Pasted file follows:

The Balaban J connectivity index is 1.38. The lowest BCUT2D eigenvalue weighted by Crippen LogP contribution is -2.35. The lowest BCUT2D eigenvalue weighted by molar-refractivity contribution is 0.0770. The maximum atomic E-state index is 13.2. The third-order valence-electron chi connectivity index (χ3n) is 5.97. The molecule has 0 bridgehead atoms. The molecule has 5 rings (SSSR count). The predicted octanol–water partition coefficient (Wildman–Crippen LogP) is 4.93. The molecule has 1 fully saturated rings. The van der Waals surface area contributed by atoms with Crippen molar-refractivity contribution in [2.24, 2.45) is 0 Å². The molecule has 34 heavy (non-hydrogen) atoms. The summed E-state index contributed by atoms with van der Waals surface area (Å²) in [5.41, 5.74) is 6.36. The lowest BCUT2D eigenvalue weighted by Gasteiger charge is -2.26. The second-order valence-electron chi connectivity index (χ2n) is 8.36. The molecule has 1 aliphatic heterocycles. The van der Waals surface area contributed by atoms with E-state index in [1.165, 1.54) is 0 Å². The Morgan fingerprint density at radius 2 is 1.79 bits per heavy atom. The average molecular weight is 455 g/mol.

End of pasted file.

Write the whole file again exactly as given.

The Balaban J connectivity index is 1.38. The lowest BCUT2D eigenvalue weighted by Crippen LogP contribution is -2.35. The lowest BCUT2D eigenvalue weighted by molar-refractivity contribution is 0.0770. The maximum atomic E-state index is 13.2. The third-order valence-electron chi connectivity index (χ3n) is 5.97. The molecule has 0 bridgehead atoms. The molecule has 5 rings (SSSR count). The predicted octanol–water partition coefficient (Wildman–Crippen LogP) is 4.93. The molecule has 1 fully saturated rings. The van der Waals surface area contributed by atoms with Crippen molar-refractivity contribution in [2.24, 2.45) is 0 Å². The molecule has 34 heavy (non-hydrogen) atoms. The summed E-state index contributed by atoms with van der Waals surface area (Å²) in [5.41, 5.74) is 6.36. The lowest BCUT2D eigenvalue weighted by Gasteiger charge is -2.26. The second-order valence-electron chi connectivity index (χ2n) is 8.36. The molecule has 1 aliphatic heterocycles. The van der Waals surface area contributed by atoms with E-state index in [1.165, 1.54) is 0 Å². The Morgan fingerprint density at radius 2 is 1.79 bits per heavy atom. The average molecular weight is 455 g/mol.